Final phase of construction coming for Tierra Contenta
In the more than 23 years since the first home was finished in Tierra Contenta, approximately 2,500 houses and apartments have been built in the southwest-side subdivision. The first two phases are just about complete, but a new construction phase is coming.
Another 375 acres will be developed south and southwest of Capital High School. Most of the homes will be separated from the rest of Tierra Contenta by a major arroyo, so the Phase Three project will almost seem like a separate neighborhood.
And by the time it’s finished, it will be a large neighborhood: The city-approved master plan allows another 1,800 housing units there.
Residents of Tierra Contenta and other members of the public will get their chance to weigh in on the final phase of the subdivision during a meeting from 5:30 to 7:30 p.m. Thursday at the Genoveva Chavez Community Center.
“Times have changed and lessons have been learned since the current Tierra Contenta master plan was approved 25 years ago,” Peter Werwath, project manager for Phase Three planning, said in a news release. “Obviously some features of Phases 1 and 2 worked better than others.”
Tierra Contenta saw its first home completed in November 1995, after the city purchased the 850-acre site from the Bellamah Corp. More than 50 percent of the housing in Tierra Contenta meets affordability criteria.
The Santa Fe Public Library’s Southside Branch, which opened in 2007, was immediately a popular addition to the neighborhood, but Plaza Contenta, the small commercial center at Jaguar Drive and Avenida Contenta, has never flourished. The idea of building additional commercial buildings in Phase Three has accordingly been modified.
“The original plan for Tierra Contenta was that there would be centers that included commercial, but that was before Airport Road was developed and before Walmart was there,” said James Hicks, who has been on staff at the Tierra Contenta Corp. for more than 20 years and is now its only staffer.
“Phase Three is more than likely going to be all residential, with multifamily uses out toward the edges of the property, so people will be closer to public transportation and shopping,” said Hicks, sitting in his office at The Housing Trust.
The main road in the new phase will be the central piece of what will then be known as the Paseo del Sol Loop. The engineering for the more than $7 million street section is complete, but construction funds must be raised, probably through a bond issue.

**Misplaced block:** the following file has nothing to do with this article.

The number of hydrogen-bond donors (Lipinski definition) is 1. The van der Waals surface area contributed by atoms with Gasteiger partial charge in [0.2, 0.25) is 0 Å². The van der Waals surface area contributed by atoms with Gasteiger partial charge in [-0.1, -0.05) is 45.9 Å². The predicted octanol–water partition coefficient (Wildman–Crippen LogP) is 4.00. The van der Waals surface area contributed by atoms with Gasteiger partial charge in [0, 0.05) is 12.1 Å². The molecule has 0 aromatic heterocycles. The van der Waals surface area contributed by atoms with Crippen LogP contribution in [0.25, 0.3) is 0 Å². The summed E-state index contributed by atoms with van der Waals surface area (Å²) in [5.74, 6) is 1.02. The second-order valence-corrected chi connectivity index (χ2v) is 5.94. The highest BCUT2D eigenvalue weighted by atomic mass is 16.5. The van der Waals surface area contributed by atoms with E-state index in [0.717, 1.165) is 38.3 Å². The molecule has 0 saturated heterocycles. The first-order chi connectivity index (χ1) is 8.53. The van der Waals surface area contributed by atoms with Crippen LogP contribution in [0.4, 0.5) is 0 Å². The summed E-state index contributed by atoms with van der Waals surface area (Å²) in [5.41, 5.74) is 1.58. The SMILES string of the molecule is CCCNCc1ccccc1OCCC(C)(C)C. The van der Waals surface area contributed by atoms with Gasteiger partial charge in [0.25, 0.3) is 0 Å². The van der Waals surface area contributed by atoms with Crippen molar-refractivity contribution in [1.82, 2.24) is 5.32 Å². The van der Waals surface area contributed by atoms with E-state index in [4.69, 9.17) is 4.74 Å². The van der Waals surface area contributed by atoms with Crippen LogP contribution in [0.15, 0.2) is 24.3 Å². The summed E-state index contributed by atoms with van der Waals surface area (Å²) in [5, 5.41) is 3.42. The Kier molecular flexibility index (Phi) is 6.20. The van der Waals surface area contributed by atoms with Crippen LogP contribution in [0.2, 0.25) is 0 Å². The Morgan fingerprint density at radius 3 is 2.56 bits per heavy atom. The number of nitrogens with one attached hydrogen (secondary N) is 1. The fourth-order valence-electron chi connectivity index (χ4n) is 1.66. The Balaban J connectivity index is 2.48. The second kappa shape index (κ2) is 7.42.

When it’s completed, it will be time to build houses and fill out the road network. “We are working on Phase Three and there are builders who want to buy from us,” Hicks said. “The apartments will probably come first and help fund all the smaller streets.”
Chances are that Phase Three construction will begin not long after another large project is completed less than two miles away. In early February, the production builder Pulte Homes had finished 195 houses at the Vistas de Las Soleras and Sierra de Las Soleras subdivisions. The buildout figure for the Pulte projects on a 550-acre site northeast of the Interstate 25 and Cerrillos Road interchange is 302 homes.
On the western edge of Tierra Contenta, two large commercial projects are planned on either side of the new interchange of Jaguar Drive and N.M. 599. Another part of the puzzle in this part of town is the city’s desire to continue the extension of Jaguar Drive to the Santa Fe Regional Airport. City Hall may have help from Kate Fishman, who owns 420 acres of land near the new interchange.
“If and when we develop a business park there, we will assist with the cost of development of that roadway,” she said.
Fishman, the president and CEO of Española Mercantile Co., plans a Santa Fe Commercial Center on the airport side of the interchange. On its east side, she is working on the Village Plaza at Tierra Contenta. The infrastructure for that project is completed and there are parcels on the market.
“We have sold one lot, and it’s my understanding that the developer wants to put in a gas station and car wash. He’s now looking for an operator to help develop it,” she said.
“The remainder will be mixed use. We had approved an office in the northern part of the subdivision, but office is not very in demand right now. There is a need for multifamily, so we’re working with some developers on that.
“We’ve tried to bring in more retail, like a grocery store, to serve the needs of Tierra Contenta residents, but so far the retailers have been a little reluctant to go on that side; they’re more interested in the Las Soleras side right now.”
The first construction crews at Village Plaza will build a corporate office for two Santa Fe-based companies of Española Mercantile Co.: Associated Asphalt & Materials and EMCO of Santa Fe, which does earthwork, demolition, paving and other construction services.
There has not been much progress on the Santa Fe Commercial Center. The city-approved site plan includes a hotel, but the idea is for a business park. However, again, Fishman sees more interest in the Cerrillos Road side than on the N.M. 599 side of Tierra Contenta.
That’s because the new interchange is still empty; it’s not a hub yet.
“It isn’t,” Fishman agreed. “We’re waiting for that to take place, to get that side of town to be more of a destination, rather than just a way to bypass the city.”